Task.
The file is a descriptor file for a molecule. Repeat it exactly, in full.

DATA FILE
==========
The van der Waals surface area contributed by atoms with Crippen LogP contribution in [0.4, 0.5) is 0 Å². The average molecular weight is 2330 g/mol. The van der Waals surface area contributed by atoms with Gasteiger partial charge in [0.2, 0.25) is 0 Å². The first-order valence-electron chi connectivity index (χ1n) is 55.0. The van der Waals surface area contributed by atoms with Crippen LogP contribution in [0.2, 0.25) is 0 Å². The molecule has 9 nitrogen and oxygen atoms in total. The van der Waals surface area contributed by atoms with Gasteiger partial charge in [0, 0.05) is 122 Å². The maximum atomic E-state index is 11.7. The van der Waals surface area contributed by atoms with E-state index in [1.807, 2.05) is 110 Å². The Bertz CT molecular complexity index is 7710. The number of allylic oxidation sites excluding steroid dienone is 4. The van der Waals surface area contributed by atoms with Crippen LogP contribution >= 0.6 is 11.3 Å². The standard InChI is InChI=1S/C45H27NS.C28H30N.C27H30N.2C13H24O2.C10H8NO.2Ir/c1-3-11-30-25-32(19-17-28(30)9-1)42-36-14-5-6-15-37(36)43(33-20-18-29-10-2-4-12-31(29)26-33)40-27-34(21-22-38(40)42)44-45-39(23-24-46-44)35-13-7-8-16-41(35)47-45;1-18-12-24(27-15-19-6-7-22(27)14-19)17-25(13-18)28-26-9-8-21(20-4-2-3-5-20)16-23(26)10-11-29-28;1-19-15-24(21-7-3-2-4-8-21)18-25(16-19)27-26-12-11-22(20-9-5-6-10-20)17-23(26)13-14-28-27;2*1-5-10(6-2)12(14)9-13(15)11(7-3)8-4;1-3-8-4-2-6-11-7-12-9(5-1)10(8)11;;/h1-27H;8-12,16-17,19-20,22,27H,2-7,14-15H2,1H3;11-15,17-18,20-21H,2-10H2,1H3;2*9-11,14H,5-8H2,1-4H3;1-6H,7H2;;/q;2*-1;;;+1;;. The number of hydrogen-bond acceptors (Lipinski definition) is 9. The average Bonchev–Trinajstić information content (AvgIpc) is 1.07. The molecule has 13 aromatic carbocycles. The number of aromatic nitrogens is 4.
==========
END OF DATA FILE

The van der Waals surface area contributed by atoms with Crippen LogP contribution in [0.4, 0.5) is 0 Å². The average molecular weight is 2330 g/mol. The van der Waals surface area contributed by atoms with Gasteiger partial charge in [0.2, 0.25) is 0 Å². The first-order valence-electron chi connectivity index (χ1n) is 55.0. The van der Waals surface area contributed by atoms with Crippen LogP contribution in [0.2, 0.25) is 0 Å². The molecule has 9 nitrogen and oxygen atoms in total. The van der Waals surface area contributed by atoms with Gasteiger partial charge in [0, 0.05) is 122 Å². The maximum atomic E-state index is 11.7. The van der Waals surface area contributed by atoms with E-state index in [1.807, 2.05) is 110 Å². The Bertz CT molecular complexity index is 7710. The number of allylic oxidation sites excluding steroid dienone is 4. The van der Waals surface area contributed by atoms with Crippen LogP contribution >= 0.6 is 11.3 Å². The standard InChI is InChI=1S/C45H27NS.C28H30N.C27H30N.2C13H24O2.C10H8NO.2Ir/c1-3-11-30-25-32(19-17-28(30)9-1)42-36-14-5-6-15-37(36)43(33-20-18-29-10-2-4-12-31(29)26-33)40-27-34(21-22-38(40)42)44-45-39(23-24-46-44)35-13-7-8-16-41(35)47-45;1-18-12-24(27-15-19-6-7-22(27)14-19)17-25(13-18)28-26-9-8-21(20-4-2-3-5-20)16-23(26)10-11-29-28;1-19-15-24(21-7-3-2-4-8-21)18-25(16-19)27-26-12-11-22(20-9-5-6-10-20)17-23(26)13-14-28-27;2*1-5-10(6-2)12(14)9-13(15)11(7-3)8-4;1-3-8-4-2-6-11-7-12-9(5-1)10(8)11;;/h1-27H;8-12,16-17,19-20,22,27H,2-7,14-15H2,1H3;11-15,17-18,20-21H,2-10H2,1H3;2*9-11,14H,5-8H2,1-4H3;1-6H,7H2;;/q;2*-1;;;+1;;. The number of hydrogen-bond acceptors (Lipinski definition) is 9. The average Bonchev–Trinajstić information content (AvgIpc) is 1.07. The molecule has 13 aromatic carbocycles. The number of aromatic nitrogens is 4.